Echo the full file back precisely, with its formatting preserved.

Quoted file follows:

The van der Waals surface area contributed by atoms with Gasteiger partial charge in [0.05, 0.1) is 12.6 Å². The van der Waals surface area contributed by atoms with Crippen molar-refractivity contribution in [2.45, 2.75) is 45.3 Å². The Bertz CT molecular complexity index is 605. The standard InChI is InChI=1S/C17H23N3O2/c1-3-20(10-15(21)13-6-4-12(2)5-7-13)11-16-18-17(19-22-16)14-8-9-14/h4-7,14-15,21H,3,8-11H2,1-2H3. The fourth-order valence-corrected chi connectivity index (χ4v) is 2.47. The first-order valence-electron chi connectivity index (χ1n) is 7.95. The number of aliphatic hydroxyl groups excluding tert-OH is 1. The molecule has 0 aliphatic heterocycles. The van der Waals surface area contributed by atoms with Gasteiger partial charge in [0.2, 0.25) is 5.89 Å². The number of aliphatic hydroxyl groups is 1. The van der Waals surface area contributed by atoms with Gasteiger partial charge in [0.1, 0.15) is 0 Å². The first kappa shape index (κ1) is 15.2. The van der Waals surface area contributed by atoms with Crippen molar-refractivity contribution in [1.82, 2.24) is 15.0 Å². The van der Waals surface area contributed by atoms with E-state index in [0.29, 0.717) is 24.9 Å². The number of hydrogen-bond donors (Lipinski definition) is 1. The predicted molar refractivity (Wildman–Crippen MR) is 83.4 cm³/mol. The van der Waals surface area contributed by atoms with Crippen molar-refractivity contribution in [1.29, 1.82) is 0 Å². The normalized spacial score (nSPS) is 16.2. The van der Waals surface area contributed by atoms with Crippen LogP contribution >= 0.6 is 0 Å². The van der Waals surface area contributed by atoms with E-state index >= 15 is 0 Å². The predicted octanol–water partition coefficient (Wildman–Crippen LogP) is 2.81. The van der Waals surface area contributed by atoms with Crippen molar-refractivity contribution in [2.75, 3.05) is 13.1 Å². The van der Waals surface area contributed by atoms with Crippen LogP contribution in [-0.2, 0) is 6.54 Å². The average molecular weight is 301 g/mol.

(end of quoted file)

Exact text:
The van der Waals surface area contributed by atoms with Gasteiger partial charge in [0.05, 0.1) is 12.6 Å². The van der Waals surface area contributed by atoms with Crippen molar-refractivity contribution in [2.45, 2.75) is 45.3 Å². The Bertz CT molecular complexity index is 605. The standard InChI is InChI=1S/C17H23N3O2/c1-3-20(10-15(21)13-6-4-12(2)5-7-13)11-16-18-17(19-22-16)14-8-9-14/h4-7,14-15,21H,3,8-11H2,1-2H3. The fourth-order valence-corrected chi connectivity index (χ4v) is 2.47. The first-order valence-electron chi connectivity index (χ1n) is 7.95. The number of aliphatic hydroxyl groups excluding tert-OH is 1. The molecule has 0 aliphatic heterocycles. The van der Waals surface area contributed by atoms with Gasteiger partial charge in [0.2, 0.25) is 5.89 Å². The number of aliphatic hydroxyl groups is 1. The van der Waals surface area contributed by atoms with Gasteiger partial charge in [0.1, 0.15) is 0 Å². The first kappa shape index (κ1) is 15.2. The van der Waals surface area contributed by atoms with Crippen molar-refractivity contribution in [1.82, 2.24) is 15.0 Å². The van der Waals surface area contributed by atoms with E-state index in [0.29, 0.717) is 24.9 Å². The number of hydrogen-bond donors (Lipinski definition) is 1. The predicted molar refractivity (Wildman–Crippen MR) is 83.4 cm³/mol. The van der Waals surface area contributed by atoms with Crippen molar-refractivity contribution in [1.29, 1.82) is 0 Å². The normalized spacial score (nSPS) is 16.2. The van der Waals surface area contributed by atoms with Crippen LogP contribution >= 0.6 is 0 Å². The van der Waals surface area contributed by atoms with E-state index >= 15 is 0 Å². The predicted octanol–water partition coefficient (Wildman–Crippen LogP) is 2.81. The van der Waals surface area contributed by atoms with Crippen molar-refractivity contribution in [2.75, 3.05) is 13.1 Å². The van der Waals surface area contributed by atoms with Crippen LogP contribution in [-0.2, 0) is 6.54 Å². The average molecular weight is 301 g/mol.